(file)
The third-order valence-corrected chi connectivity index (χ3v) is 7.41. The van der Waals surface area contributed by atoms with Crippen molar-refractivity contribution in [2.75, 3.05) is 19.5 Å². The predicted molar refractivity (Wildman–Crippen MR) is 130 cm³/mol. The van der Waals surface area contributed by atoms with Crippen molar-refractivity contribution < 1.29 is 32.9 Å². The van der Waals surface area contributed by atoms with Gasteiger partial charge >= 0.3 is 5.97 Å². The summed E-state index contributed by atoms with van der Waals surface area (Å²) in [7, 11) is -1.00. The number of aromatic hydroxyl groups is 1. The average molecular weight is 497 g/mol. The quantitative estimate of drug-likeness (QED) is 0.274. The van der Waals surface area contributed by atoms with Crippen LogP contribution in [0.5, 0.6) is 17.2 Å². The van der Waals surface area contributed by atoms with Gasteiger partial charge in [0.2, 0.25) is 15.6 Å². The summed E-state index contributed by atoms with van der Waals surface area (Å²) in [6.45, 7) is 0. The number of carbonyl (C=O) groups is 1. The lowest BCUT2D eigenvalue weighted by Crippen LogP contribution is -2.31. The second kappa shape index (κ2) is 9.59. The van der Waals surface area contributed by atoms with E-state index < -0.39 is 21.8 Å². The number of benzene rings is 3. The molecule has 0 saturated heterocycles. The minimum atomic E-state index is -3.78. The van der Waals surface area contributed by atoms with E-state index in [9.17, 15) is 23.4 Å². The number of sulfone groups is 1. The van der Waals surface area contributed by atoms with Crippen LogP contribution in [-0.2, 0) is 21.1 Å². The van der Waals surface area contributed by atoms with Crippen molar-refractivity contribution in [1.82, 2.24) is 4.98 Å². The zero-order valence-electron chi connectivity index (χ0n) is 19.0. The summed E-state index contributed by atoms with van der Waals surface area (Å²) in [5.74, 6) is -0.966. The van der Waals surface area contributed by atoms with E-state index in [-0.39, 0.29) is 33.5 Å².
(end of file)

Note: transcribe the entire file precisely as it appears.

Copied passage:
The third-order valence-corrected chi connectivity index (χ3v) is 7.41. The van der Waals surface area contributed by atoms with Crippen molar-refractivity contribution in [2.75, 3.05) is 19.5 Å². The predicted molar refractivity (Wildman–Crippen MR) is 130 cm³/mol. The van der Waals surface area contributed by atoms with Crippen molar-refractivity contribution < 1.29 is 32.9 Å². The van der Waals surface area contributed by atoms with Gasteiger partial charge >= 0.3 is 5.97 Å². The summed E-state index contributed by atoms with van der Waals surface area (Å²) in [7, 11) is -1.00. The number of aromatic hydroxyl groups is 1. The average molecular weight is 497 g/mol. The quantitative estimate of drug-likeness (QED) is 0.274. The van der Waals surface area contributed by atoms with Crippen LogP contribution in [0.5, 0.6) is 17.2 Å². The van der Waals surface area contributed by atoms with Gasteiger partial charge in [0.2, 0.25) is 15.6 Å². The summed E-state index contributed by atoms with van der Waals surface area (Å²) in [6.45, 7) is 0. The number of carbonyl (C=O) groups is 1. The lowest BCUT2D eigenvalue weighted by Crippen LogP contribution is -2.31. The second kappa shape index (κ2) is 9.59. The van der Waals surface area contributed by atoms with E-state index < -0.39 is 21.8 Å². The number of benzene rings is 3. The molecule has 0 saturated heterocycles. The minimum atomic E-state index is -3.78. The van der Waals surface area contributed by atoms with E-state index in [9.17, 15) is 23.4 Å². The number of sulfone groups is 1. The van der Waals surface area contributed by atoms with Crippen LogP contribution in [-0.2, 0) is 21.1 Å². The van der Waals surface area contributed by atoms with Crippen molar-refractivity contribution in [1.82, 2.24) is 4.98 Å². The zero-order valence-electron chi connectivity index (χ0n) is 19.0. The summed E-state index contributed by atoms with van der Waals surface area (Å²) in [5.74, 6) is -0.966. The van der Waals surface area contributed by atoms with E-state index in [-0.39, 0.29) is 33.5 Å².